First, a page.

Injuries on the field of play can derail a sportsperson’s career, with brain injuries among the most serious cases. Marking Alzheimer’s and Brain Awareness Month, Personal Injury partner Chris Smith wrote for the Yorkshire Post about the support available to injured sportspeople, and how they can seek compensation for their injuries.

Almost every sport comes with some risk of injury, but players and the organisations which govern professional sport all have a duty to minimise that risk. When the worst happens and a player does sustain a serious injury, it’s important they’re aware of the rehabilitation options available and how they can take the legal action required to help fund their recovery, and if necessary their life after professional play.

Which sports come with the most risk of brain injury?

Many different sporting activities can lead to a brain injury if the player is in the wrong place at the wrong time. Rugby and football players are probably the most at risk sportspeople in the UK, along with their counterparts in American football and Australian rules football, but the risk isn’t limited to these sports alone. Head injuries can occur in almost any contact sport.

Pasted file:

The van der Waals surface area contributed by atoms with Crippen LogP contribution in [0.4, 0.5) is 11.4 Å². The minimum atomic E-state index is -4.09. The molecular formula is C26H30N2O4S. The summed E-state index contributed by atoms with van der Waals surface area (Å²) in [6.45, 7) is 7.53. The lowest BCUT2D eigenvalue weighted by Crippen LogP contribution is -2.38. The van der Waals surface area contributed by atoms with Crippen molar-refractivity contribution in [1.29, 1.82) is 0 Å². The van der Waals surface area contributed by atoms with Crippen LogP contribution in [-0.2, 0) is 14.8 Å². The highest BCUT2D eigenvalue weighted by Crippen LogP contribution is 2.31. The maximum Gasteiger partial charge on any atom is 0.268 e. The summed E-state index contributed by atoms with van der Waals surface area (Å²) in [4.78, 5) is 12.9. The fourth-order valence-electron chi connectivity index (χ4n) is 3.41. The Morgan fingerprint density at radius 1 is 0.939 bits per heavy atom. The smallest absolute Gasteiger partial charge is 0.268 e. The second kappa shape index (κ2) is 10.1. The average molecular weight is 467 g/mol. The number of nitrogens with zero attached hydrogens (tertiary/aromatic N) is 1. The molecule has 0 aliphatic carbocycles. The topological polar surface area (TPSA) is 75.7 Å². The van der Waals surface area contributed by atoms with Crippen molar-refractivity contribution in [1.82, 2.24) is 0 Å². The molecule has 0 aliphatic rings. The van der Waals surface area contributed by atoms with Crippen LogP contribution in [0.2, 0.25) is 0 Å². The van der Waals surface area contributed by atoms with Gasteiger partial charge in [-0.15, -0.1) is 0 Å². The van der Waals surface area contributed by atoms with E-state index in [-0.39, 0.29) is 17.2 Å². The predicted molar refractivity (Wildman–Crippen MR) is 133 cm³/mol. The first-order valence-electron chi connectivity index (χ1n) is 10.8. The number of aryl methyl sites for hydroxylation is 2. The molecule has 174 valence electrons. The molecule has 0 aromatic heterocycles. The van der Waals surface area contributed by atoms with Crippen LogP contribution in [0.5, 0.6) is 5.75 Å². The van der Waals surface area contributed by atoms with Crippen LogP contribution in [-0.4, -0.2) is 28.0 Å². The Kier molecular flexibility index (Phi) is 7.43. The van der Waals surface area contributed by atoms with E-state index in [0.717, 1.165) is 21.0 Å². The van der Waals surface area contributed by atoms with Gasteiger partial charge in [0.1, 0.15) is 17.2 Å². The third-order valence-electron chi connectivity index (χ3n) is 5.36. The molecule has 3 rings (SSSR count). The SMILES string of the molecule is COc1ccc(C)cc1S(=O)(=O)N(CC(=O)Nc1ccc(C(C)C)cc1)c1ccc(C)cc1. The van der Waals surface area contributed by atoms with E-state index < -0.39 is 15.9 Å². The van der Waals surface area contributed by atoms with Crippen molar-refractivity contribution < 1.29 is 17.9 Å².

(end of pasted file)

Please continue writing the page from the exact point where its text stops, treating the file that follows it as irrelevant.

The good news is that whether it’s in grassroots or elite level sports, awareness of head injuries and the risk to health generally has increased in the last decade. The Football Association has introduced concussion guidelines of “if in doubt sit them out”, and rugby’s governing body the RFU has brought in concussion protocols.

To help sportspeople minimise the risk of serious injury, education is vital at all levels to go alongside consistent implementation of the guidance. Each season in Premier League football there are high profile examples of concussion incidents, and this is clearly a point that needs to be further addressed. Temporary concussion substitutions seem like a sensible next step in improving safety in football.

How can a sportsperson who sustains a brain injury bring a legal claim?